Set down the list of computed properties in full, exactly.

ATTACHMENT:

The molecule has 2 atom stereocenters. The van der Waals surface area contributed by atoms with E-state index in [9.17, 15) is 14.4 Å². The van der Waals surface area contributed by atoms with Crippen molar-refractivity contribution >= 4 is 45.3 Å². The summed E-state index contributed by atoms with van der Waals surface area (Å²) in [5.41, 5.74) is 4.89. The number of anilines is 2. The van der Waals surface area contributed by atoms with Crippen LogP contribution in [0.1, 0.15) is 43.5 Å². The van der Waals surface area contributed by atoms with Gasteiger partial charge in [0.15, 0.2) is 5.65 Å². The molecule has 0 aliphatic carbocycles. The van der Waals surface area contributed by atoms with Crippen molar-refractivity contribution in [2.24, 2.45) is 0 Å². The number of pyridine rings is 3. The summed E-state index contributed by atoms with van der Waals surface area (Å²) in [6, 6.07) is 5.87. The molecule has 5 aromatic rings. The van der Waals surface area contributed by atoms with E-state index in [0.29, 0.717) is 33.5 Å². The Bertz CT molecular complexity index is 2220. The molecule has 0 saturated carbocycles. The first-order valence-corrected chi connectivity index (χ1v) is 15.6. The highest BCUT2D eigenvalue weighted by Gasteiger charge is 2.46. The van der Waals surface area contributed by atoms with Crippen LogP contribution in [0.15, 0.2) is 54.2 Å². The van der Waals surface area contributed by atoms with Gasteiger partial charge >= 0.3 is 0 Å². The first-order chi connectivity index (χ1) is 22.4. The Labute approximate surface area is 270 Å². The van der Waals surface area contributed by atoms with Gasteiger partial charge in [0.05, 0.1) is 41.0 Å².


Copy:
The molecule has 2 atom stereocenters. The van der Waals surface area contributed by atoms with E-state index in [9.17, 15) is 14.4 Å². The van der Waals surface area contributed by atoms with Crippen molar-refractivity contribution >= 4 is 45.3 Å². The summed E-state index contributed by atoms with van der Waals surface area (Å²) in [5.41, 5.74) is 4.89. The number of anilines is 2. The van der Waals surface area contributed by atoms with Crippen LogP contribution in [0.1, 0.15) is 43.5 Å². The van der Waals surface area contributed by atoms with Gasteiger partial charge in [0.15, 0.2) is 5.65 Å². The molecule has 0 aliphatic carbocycles. The van der Waals surface area contributed by atoms with Crippen molar-refractivity contribution in [2.24, 2.45) is 0 Å². The number of pyridine rings is 3. The summed E-state index contributed by atoms with van der Waals surface area (Å²) in [6, 6.07) is 5.87. The molecule has 5 aromatic rings. The van der Waals surface area contributed by atoms with E-state index in [0.29, 0.717) is 33.5 Å². The Bertz CT molecular complexity index is 2220. The molecule has 0 saturated carbocycles. The first-order valence-corrected chi connectivity index (χ1v) is 15.6. The highest BCUT2D eigenvalue weighted by Gasteiger charge is 2.46. The van der Waals surface area contributed by atoms with Crippen LogP contribution in [0.15, 0.2) is 54.2 Å². The van der Waals surface area contributed by atoms with Gasteiger partial charge >= 0.3 is 0 Å². The first-order chi connectivity index (χ1) is 22.4. The Labute approximate surface area is 270 Å². The van der Waals surface area contributed by atoms with Gasteiger partial charge in [0.05, 0.1) is 41.0 Å².